• Home Home

Homeowner distraught after making troubling discovery about mature trees: ‘Breaks my heart’

“You probably won’t get help here.”

"You probably won't get help here."

Photo Credit: Reddit

Homeowners take pride in their properties’ curbside appeal, especially if there’s sentimental value behind the shrubs and foliage. 

A Reddit user was struggling with the troubling news they received from a local nursery regarding the Bradford pear trees their dad had planted in front of their house 23 years earlier. After learning that they were diseased and should be chopped down, the user turned to r/arborists in hopes of finding another solution. 

“Breaks my heart to have to cut them down,” the user wrote.

They shared a few details and photos of the trees only to be met with commenters who encouraged them to “get rid of them and select a better tree” and who explained how much havoc the trees wreak on the ecosystem.

"You probably won't get help here."
Photo Credit: Reddit
"You probably won't get help here."
Photo Credit: Reddit

Scientifically named Pyrus calleryana, the Bradford pear tree has an interesting history. It is a part of the Rosaceae family and originated from Asia, and it’s no surprise that the beautiful blooms attracted developers’ eyes for public green spaces, commercial sites, school grounds, and malls as well as residential properties.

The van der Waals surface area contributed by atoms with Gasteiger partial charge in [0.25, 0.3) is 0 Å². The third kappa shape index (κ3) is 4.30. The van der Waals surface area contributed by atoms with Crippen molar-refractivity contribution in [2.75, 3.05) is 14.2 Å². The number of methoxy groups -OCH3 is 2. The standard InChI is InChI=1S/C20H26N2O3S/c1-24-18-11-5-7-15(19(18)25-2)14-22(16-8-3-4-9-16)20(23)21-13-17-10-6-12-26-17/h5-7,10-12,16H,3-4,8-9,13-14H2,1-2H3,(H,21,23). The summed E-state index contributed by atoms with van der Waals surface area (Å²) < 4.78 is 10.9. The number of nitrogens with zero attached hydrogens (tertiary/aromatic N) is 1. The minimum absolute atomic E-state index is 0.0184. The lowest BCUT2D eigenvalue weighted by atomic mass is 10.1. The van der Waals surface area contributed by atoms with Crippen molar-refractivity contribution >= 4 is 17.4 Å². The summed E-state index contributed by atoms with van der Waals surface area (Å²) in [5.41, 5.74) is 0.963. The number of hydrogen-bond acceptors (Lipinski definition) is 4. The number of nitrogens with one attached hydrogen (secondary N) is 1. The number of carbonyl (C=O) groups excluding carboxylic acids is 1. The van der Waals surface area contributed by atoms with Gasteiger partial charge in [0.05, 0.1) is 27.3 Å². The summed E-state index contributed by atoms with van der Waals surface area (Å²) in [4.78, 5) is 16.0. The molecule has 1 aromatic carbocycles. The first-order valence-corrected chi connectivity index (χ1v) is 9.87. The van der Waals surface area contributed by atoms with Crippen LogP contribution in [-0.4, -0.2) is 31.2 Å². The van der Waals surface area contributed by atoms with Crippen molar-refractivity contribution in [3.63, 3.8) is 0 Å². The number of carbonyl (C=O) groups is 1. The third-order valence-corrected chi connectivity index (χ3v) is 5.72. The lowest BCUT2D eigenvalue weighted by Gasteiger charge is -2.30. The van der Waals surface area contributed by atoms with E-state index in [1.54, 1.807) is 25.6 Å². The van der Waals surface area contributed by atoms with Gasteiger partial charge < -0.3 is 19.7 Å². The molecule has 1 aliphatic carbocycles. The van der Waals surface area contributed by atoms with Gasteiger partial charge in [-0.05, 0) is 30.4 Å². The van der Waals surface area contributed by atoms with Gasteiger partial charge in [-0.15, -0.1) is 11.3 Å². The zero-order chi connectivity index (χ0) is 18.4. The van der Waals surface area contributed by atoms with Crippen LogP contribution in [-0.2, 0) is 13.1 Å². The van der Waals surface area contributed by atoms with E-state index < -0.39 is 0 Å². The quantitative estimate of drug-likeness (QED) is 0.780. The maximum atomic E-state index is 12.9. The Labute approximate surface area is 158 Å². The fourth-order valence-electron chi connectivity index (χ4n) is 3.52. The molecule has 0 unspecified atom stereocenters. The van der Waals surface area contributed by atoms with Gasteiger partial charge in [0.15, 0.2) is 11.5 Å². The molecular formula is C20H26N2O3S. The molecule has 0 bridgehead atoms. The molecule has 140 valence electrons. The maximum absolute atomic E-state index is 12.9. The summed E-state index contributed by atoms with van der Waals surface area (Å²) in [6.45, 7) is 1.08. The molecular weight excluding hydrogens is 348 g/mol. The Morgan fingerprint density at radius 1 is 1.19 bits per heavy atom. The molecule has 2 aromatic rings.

Being an adaptable, low-maintenance species, the tree was initially deemed infertile, which was yet another attractive quality for lawn adornment. 

However, the perspective has since shifted from convenience to nuisance. In fact, Bradford pear trees are highly invasive and a substantial ecological threat, so much so that North Carolina’s government started a program whereupon proving you chopped down a Bradford pear tree, you receive “a free native tree to plant in its place.” 

Because of its invasive nature, this species poses a threat to native trees, shrubs, and flowers by outcompeting them for space and nutrients. A cluster of them results in dense thickets and can lead to the growth of long thorns. Not only can this tree species throw off the delicate balance of the surrounding ecosystem, but it is also structurally unsound because of its tall stature and thin branches.

The Bradford pear tree isn’t the only common landscaping option that is deemed invasive yet is widely available. English ivy is another plant species whose invasive qualities most people overlook because of its charming appearance. But that just goes to show how easy it is to misconstrue something beautiful as harmless, especially when it comes to nature.

Despite the heavy heart the original poster wrote with, those who commented confirmed the nursery’s advice and provided helpful alternatives on how to let the trees’ sentiment live on in other ways, such as “they make good mulch” and “decent, sweet-tasting smoking wood.”

“I don’t think you’ll find an arborist who will do anything with the Bradford pear but remove it,” one commenter wrote. “I get there’s sentimental value, but the reality is these trees are horrible for the environment. If you’re truly worried about it, I recommend trying to diagnose and treat it yourself, you probably won’t get help here given all the Bradford pear hate.”

Join our free newsletter for easy tips to save more, waste less, and help yourself while helping the planet.

Cool Divider